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There’s a lot to talk about in today’s news. The Augar Review launched with 53 recommendations for post-18 education. So did a new report from Resolution Foundation on low pay and the minimum wage. And the UK2070 Commission is looking into regional inequality, claiming the UK North-South divide is comparable to that of Germany’s East-West divide at the end of the Cold War.
The first two reports are light on the geographic element of the issues they touch on, but their implications have much to add to the debate about regional inequalities.
First, let’s look at the Augar Review. Its main aim is to give greater policy focus to post-18 education after decades of prioritising universities. This is very welcome: in the last year, £8 billion went to support 1.2 million undergraduates in higher education, while £2 billion supported 2.2 million adult further education learners.
If we look at the geography of university take-up, it is clear this £8 billion wasn’t spread evenly across the country, but benefited mostly places in the South East of England. Almost one in two 18-year-olds in Cambridge chooses to study a degree. And, in London and Reading, more than 40 per cent of 18-year-olds go on to university. That is twice as many as in Hull and Barnsley, where only 19 and 22 per cent of 18-year-olds choose higher education respectively.
Even if we assume the bulk of the £2 billion for adult further education went to the places with the lowest university take-up, that would not even nearly match the amount of funding for post-18 education from which residents in the South of England and London benefited.
Looking at where young people move after graduation only reinforces these patterns. London and the South East exert a strong pull on new graduates, as job opportunities are greater there. And while many leave the capital after a few years due to changes in their lifestyle, they tend not to go very far, staying in the Greater South East.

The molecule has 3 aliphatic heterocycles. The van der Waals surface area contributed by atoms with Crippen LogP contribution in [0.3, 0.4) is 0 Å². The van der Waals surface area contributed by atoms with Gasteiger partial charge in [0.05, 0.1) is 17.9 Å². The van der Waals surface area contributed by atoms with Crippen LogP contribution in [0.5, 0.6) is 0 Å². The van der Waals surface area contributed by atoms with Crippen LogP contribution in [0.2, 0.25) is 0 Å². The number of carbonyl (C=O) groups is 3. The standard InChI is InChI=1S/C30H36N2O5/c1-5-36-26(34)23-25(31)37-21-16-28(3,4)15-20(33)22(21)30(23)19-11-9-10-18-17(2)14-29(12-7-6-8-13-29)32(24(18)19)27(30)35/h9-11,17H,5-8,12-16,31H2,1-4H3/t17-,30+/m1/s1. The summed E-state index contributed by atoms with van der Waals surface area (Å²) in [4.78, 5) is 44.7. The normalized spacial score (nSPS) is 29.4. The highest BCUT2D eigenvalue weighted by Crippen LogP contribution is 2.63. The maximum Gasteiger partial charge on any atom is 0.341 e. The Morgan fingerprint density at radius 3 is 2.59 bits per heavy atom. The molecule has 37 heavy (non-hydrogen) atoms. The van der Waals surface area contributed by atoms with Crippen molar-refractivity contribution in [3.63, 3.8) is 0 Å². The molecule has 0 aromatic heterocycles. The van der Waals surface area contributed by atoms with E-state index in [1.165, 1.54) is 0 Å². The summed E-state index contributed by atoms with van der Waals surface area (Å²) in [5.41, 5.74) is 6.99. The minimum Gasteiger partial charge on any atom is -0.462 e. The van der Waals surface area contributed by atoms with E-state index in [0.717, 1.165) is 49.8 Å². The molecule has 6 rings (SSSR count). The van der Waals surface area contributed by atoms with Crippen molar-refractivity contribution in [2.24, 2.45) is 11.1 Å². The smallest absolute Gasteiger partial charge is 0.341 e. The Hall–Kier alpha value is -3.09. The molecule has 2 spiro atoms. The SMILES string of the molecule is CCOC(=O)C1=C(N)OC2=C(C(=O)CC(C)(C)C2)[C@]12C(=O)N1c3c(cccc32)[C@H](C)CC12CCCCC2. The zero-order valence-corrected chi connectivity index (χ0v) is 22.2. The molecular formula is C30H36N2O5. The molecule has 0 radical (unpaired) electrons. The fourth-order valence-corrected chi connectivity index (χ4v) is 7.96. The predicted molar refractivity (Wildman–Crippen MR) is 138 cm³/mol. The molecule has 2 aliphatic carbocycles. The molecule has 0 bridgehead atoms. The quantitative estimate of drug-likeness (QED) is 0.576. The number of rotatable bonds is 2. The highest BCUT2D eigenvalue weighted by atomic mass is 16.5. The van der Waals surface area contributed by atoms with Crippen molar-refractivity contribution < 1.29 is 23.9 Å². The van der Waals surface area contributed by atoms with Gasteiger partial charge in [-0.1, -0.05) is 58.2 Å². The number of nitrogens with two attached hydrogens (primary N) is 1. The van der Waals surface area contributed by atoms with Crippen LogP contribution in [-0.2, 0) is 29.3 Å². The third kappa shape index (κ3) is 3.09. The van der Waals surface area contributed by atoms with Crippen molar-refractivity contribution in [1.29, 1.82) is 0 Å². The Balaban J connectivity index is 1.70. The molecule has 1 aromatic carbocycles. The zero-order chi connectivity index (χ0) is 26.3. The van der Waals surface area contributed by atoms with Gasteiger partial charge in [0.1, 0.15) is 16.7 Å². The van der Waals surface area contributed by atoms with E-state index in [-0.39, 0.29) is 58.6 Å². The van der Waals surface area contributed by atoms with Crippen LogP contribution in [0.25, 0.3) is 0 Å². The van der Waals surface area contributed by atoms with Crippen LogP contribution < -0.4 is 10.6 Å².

How do graduates move around the country?Read more
These findings become even more relevant in the context of the Resolution Foundation report on Low-Pay Britain and the minimum wage. When looking at the geography of low pay, the picture is completely reversed. Fewer than one in 10 jobs in Cambridge and Oxford are paid less than £8.07 – the threshold set by the Social Mobility Commission to identify low pay. In contrast, the share is much higher in cities in the North of England: in Doncaster and Wigan for example, almost three in 10 jobs are low paid.
Hence, the places with the lowest university take-up are also those with the highest share of low-paid jobs. Given that getting a university degree is associated with higher earnings and low-paid jobs are much more likely to be automated by 2030, these patterns are likely to further widen inequalities across the country.
The minimum wage has gone some way to reduce low pay and some of these inequalities. The Resolution Foundation reported that low pay is now falling for the first time in the last four decades. However, to be sustainable, any increase in wages needs to go hand in hand with increases in skills. Without that, increasing the minimum wage will only accelerate the automation process, making issues around displacement and retraining even more pressing, particularly in weaker economies.
Luckily, some of the recommendations from the Augar Review could help in this direction. It is good to see a bigger emphasis on further education, in particular around lifelong learning, with the recommendation of introducing lifelong learning loans allowances and free tuition for adults that don’t hold a level 2 qualification (equivalent to a good GCSE). Given the importance of skills, these recommendations have the potential to promote social mobility and reduce inequalities between places.
Questions do still remain about some of the recommendations of the Review, particularly around higher education. While the recommendation to rename the student loan as ‘student contribution’ would help change the perception around university debt, hopefully encouraging more young people to go to university, lowering tuition fees and freezing the repayment threshold will need to be thought through carefully in the context of improving access and widening participation. If not, these recommendations could end up widening, rather than reducing the divide between places.
That said, the Augar Review very helpfully highlights the lack of policy focus that adult education has received in recent years. Putting many of its recommendations into practice will be crucial if we are to see more jobs (as the UK2070 commission would like to see) and better-paid jobs (a focus of the Resolution Foundation) in the UK’s weaker city economies.
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